One thing worth noting is that--while this is indeed part of my "easyish" hiking list--there were a couple elements that made it challenging. First, there was that snow, which made both visibility and footing rather sketchy. This can be remedied by choosing a better day! However the next thing cannot be fixed so easily. The trails are arranged so that if you decide to climb both peaks and loop back to the parking lot, you will be climbing up pretty close to the end.
On a traditional morning climb you go up and then down. This trail rolls up and down quite a bit, which might not be everybody's cup of tea. In the end--according to my imperfect calculations and because of some diversions I took--my total elevation for the day was around 1,500 feet. The feet came in installments across the miles instead of all in one massive climb, but that is more than a number of mountains on the 52 With a View list, including the "starter" peaks of Willard and Pemigewassett which I, at least, found easier than this. You can make it...but I confess to swearing a bit when I hit the last climb of consequence.
The loop took me down the side of Little Grace and back around to the parking lot. It was a journey of small views, evocative precipitation, and unsure footing. However, I am glad I got out. Once again, for the second week in a row, I had the place to myself. I do not doubt that the pantheist in me appreciates this. I feel like I am keeping the spirits company on a cold, wet, lonely day. They certainly appear to be keeping mine.
The word "grace" has a number of meanings. In common usage we usually think of dancers or athletes, or people who are particularly well-spoken or well dressed. Perhaps those cues are why we tend to think of wealthy people as graceful even when we do not have much evidence to go on. Also, being gracious is what you try to do when someone else is being a boorish. These are all social, societal qualities. However, in the church where I spend my time, grace indicates the unmerited favor of the Divine. For Universalists--and I serve a congregation that is, among other things, Universalist--this grace is extended to everyone.
The old-man funny, curmudgeonly, front-door thing to say now would be that grace was hard to feel on a day with heavy snow and no views. I certainly didn't feel graceful...but I won't go there theologically. There was plenty of grace to be found on these two mountains. In the dynamic display of nature going about its business all I saw was grace. Sure, I saw and felt a whole lot of nature, too. Yet the fact that both were present is not coincidental.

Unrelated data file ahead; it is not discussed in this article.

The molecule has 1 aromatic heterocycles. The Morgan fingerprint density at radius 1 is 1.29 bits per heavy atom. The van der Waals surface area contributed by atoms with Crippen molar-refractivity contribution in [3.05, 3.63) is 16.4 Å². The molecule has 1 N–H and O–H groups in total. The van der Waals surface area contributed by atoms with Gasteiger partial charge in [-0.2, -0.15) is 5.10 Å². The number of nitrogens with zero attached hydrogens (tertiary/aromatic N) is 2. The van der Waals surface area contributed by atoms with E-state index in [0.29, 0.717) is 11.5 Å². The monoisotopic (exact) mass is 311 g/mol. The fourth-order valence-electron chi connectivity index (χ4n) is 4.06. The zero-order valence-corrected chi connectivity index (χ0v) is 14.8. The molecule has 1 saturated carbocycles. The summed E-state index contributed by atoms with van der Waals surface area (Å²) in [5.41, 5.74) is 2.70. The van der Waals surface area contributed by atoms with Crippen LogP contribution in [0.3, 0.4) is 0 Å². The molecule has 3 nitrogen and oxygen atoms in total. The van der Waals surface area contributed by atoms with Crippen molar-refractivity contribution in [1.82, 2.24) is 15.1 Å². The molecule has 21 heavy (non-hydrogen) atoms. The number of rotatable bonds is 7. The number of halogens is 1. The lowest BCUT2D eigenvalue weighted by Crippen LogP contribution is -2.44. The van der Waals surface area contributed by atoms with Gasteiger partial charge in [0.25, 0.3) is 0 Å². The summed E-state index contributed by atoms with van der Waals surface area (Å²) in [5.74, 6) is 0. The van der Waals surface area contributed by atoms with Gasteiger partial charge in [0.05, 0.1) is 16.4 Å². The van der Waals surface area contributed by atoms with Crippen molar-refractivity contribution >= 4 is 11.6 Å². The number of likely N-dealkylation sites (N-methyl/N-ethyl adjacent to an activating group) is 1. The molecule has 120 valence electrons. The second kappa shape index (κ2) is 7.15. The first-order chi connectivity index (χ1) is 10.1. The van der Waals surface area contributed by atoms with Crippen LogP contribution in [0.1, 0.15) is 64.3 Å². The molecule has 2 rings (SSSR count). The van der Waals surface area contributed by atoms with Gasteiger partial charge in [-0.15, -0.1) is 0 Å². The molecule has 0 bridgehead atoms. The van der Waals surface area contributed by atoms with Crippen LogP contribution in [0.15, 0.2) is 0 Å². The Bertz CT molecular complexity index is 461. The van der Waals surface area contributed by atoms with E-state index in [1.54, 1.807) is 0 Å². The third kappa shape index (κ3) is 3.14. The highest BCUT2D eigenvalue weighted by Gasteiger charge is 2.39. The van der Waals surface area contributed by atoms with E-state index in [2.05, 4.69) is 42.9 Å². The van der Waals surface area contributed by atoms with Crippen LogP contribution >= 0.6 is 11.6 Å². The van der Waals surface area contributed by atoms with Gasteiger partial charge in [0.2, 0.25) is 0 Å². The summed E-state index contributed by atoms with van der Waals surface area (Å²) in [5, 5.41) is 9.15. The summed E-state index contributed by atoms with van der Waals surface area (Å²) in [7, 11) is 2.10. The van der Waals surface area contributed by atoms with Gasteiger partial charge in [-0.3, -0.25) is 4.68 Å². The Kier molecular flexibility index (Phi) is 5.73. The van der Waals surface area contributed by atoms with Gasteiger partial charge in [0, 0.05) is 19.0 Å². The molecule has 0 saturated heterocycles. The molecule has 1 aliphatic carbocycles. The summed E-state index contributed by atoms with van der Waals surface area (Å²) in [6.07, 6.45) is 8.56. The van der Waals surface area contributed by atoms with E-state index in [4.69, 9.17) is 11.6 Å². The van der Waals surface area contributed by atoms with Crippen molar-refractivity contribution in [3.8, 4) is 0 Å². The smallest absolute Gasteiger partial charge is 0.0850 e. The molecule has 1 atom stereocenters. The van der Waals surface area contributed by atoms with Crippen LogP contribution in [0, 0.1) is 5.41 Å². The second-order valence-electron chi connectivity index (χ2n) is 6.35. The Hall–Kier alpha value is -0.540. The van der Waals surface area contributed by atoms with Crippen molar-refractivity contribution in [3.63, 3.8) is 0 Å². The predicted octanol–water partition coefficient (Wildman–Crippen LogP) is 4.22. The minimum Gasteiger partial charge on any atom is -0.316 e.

I do not love winter hiking, but I love this grace that is sometimes hard to immediately locate in people and in the institutions people make. Yeah we all have it, or have access to it anyway. It is "freely given" and I don't mean in some reductive Christian sense. Grace is just present all the time for all of us. Mostly we don't experience this presence. It takes time and the cultivation of relationships to see and feel it around us. It takes the growing of love between each other and within ourselves. This wild morning reminds me of the blessing of grace. Maybe it will help provide the charge forward for another week.
I suspect that on those trips to Bangor my old mentor also snuck some work in on his sabbath day. I get that too. After my hike I spent the afternoon wearing out my welcome in a number of warm dry places where I could write. The draft of this post was one thing. Another was the draft of my sermon for Martin Luther King weekend. The morning reminded me that finding grace in ourselves and each other is more than an attempt at personal wellness. It is instead an important attitude on the path toward justice. Grace leads to love and love to trust then on to community...or at least that is the direction the sermon went.
May we all find ways to be this kind of graceful; not pretty and charming but bold and challenging as we expand and strengthen the web of connection--the world community--that surrounds us.
I am a full-time pastor in a small, progressive church in Massachusetts. This blog is about the non-church things I do to find spiritual sustenance.